Facts of the case
In 2003, Congress enacted the United States Leadership Against HIV/AIDS, Tuberculosis, and Malaria Act ("the Act"). Through the Act, Congress apportioned billions of dollars towards the funding of non-governmental organizations ("NGOs") involved in the fight against HIV/AIDS. NGOs qualify to receive this funding only if they satisfy certain conditions. One of these conditions requires that all federally funded NGOs implement a policy explicitly opposing prostitution.
The Alliance for Open Society International, Inc., Pathfinder International, Global Health Council, and InterAction are NGOs that receive funding under the Act. The NGOs brought suit against the Agency for International Development and the other agencies responsible for enforcing the Act, challenging the constitutionality of the Act's funding provisions. The NGOs argued that the funding provisions violate the First Amendment by restricting the organizations' speech and forcing them to promote the government's viewpoint on prostitution. The district court agreed with the NGOs and held that the provisions were too broad of a restriction on free speech. The agencies appealed and the United States Court of Appeals for the Second Circuit affirmed.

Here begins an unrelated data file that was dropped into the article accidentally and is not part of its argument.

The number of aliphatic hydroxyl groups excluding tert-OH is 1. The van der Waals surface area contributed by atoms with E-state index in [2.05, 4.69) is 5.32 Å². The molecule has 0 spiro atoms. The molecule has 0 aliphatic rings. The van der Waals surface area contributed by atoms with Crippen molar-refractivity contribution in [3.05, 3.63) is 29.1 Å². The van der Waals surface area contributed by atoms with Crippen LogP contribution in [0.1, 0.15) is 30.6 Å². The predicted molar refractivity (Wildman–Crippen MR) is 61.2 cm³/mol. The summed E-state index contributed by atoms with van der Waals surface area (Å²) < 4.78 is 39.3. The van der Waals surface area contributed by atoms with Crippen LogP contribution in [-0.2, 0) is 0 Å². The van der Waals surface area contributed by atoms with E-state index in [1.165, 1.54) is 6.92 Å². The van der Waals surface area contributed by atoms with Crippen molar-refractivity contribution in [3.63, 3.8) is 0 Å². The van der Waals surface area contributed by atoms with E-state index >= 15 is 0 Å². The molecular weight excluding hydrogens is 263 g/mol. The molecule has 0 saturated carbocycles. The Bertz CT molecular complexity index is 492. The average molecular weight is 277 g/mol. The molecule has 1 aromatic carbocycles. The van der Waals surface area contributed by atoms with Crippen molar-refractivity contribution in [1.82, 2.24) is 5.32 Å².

Does a requirement that non-governmental organizations institute an explicit anti-prostitution policy in order to receive federal funding violate the First Amendment?
Yes. Chief Justice John G. Roberts, Jr. delivered the majority opinion. The Court held 6-2 that the government may not use funding and the threat of the loss of funding as a method for the regulation of speech and policies of non-governmental organizations. Because the Act's funding provisions represent an ongoing condition on the actions of the group receiving funding, the provisions essentially act as government coercion. The Court held that the funding provisions require the groups to accept the beliefs of the government, which infringes on their First Amendment rights.
Justice Antonin Scalia wrote a dissent in which he argued that the government has the right to choose to give financial support only to groups which share its views on how to address a particular issue. The fact that the government must often choose among many policy options does not mean that the government is coercing groups to adopt its views. Justice Clarence Thomas joined in the dissent.
Justice Elena Kagan did not participate in the discussion or decision in this case.